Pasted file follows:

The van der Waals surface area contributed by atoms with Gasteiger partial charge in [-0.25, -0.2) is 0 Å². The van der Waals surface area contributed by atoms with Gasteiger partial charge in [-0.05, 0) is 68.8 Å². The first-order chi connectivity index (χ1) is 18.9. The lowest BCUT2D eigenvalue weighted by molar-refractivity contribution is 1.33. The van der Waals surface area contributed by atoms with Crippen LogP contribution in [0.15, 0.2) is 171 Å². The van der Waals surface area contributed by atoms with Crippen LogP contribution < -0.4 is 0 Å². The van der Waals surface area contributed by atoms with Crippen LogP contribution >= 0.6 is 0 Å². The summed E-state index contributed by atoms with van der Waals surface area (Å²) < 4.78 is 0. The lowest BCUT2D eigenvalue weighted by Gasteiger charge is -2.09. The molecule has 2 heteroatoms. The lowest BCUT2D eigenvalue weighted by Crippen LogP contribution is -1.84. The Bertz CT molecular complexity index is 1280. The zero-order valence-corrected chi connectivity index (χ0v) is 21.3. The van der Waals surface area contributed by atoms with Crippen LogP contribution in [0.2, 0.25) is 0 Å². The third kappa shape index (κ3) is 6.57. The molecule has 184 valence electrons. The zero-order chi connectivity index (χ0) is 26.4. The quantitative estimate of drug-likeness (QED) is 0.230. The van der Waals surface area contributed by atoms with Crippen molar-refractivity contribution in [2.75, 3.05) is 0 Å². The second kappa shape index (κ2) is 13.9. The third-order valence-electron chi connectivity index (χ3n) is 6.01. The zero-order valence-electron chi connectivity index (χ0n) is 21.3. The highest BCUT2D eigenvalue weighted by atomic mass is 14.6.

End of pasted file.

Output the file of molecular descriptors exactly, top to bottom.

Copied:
The van der Waals surface area contributed by atoms with Gasteiger partial charge in [-0.25, -0.2) is 0 Å². The van der Waals surface area contributed by atoms with Gasteiger partial charge in [-0.05, 0) is 68.8 Å². The first-order chi connectivity index (χ1) is 18.9. The lowest BCUT2D eigenvalue weighted by molar-refractivity contribution is 1.33. The van der Waals surface area contributed by atoms with Crippen LogP contribution in [0.15, 0.2) is 171 Å². The van der Waals surface area contributed by atoms with Crippen LogP contribution < -0.4 is 0 Å². The van der Waals surface area contributed by atoms with Crippen LogP contribution >= 0.6 is 0 Å². The summed E-state index contributed by atoms with van der Waals surface area (Å²) < 4.78 is 0. The lowest BCUT2D eigenvalue weighted by Gasteiger charge is -2.09. The molecule has 2 heteroatoms. The lowest BCUT2D eigenvalue weighted by Crippen LogP contribution is -1.84. The Bertz CT molecular complexity index is 1280. The zero-order valence-corrected chi connectivity index (χ0v) is 21.3. The van der Waals surface area contributed by atoms with Crippen LogP contribution in [0.2, 0.25) is 0 Å². The third kappa shape index (κ3) is 6.57. The molecule has 184 valence electrons. The zero-order chi connectivity index (χ0) is 26.4. The quantitative estimate of drug-likeness (QED) is 0.230. The van der Waals surface area contributed by atoms with Crippen molar-refractivity contribution in [2.75, 3.05) is 0 Å². The second kappa shape index (κ2) is 13.9. The third-order valence-electron chi connectivity index (χ3n) is 6.01. The zero-order valence-electron chi connectivity index (χ0n) is 21.3. The highest BCUT2D eigenvalue weighted by atomic mass is 14.6.